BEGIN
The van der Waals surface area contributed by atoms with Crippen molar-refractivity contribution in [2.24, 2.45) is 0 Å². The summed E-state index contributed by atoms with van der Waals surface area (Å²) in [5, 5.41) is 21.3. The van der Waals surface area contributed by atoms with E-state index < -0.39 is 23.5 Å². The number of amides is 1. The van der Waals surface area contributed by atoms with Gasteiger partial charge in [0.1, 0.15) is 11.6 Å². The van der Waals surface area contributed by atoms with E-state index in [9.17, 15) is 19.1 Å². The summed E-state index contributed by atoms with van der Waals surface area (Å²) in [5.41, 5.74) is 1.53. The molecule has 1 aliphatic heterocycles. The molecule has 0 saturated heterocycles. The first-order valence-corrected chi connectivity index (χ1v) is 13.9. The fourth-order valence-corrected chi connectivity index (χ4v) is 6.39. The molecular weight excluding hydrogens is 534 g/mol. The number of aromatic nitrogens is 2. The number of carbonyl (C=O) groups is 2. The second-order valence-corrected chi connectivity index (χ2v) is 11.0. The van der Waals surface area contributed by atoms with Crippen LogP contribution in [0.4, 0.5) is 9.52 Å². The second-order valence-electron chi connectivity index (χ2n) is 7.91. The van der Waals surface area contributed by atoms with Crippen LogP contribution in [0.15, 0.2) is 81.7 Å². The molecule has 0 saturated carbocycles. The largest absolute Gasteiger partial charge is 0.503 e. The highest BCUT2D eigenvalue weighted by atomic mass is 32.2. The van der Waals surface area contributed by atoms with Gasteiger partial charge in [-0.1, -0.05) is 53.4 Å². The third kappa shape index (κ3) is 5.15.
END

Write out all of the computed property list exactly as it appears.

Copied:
The van der Waals surface area contributed by atoms with Crippen molar-refractivity contribution in [2.24, 2.45) is 0 Å². The summed E-state index contributed by atoms with van der Waals surface area (Å²) in [5, 5.41) is 21.3. The van der Waals surface area contributed by atoms with E-state index < -0.39 is 23.5 Å². The number of amides is 1. The van der Waals surface area contributed by atoms with Gasteiger partial charge in [0.1, 0.15) is 11.6 Å². The van der Waals surface area contributed by atoms with E-state index in [9.17, 15) is 19.1 Å². The summed E-state index contributed by atoms with van der Waals surface area (Å²) in [5.41, 5.74) is 1.53. The molecule has 1 aliphatic heterocycles. The molecule has 0 saturated heterocycles. The first-order valence-corrected chi connectivity index (χ1v) is 13.9. The fourth-order valence-corrected chi connectivity index (χ4v) is 6.39. The molecular weight excluding hydrogens is 534 g/mol. The number of aromatic nitrogens is 2. The number of carbonyl (C=O) groups is 2. The second-order valence-corrected chi connectivity index (χ2v) is 11.0. The van der Waals surface area contributed by atoms with Crippen LogP contribution in [0.4, 0.5) is 9.52 Å². The second-order valence-electron chi connectivity index (χ2n) is 7.91. The van der Waals surface area contributed by atoms with Crippen LogP contribution in [0.15, 0.2) is 81.7 Å². The molecule has 0 saturated carbocycles. The largest absolute Gasteiger partial charge is 0.503 e. The highest BCUT2D eigenvalue weighted by atomic mass is 32.2. The van der Waals surface area contributed by atoms with Gasteiger partial charge in [-0.1, -0.05) is 53.4 Å². The third kappa shape index (κ3) is 5.15.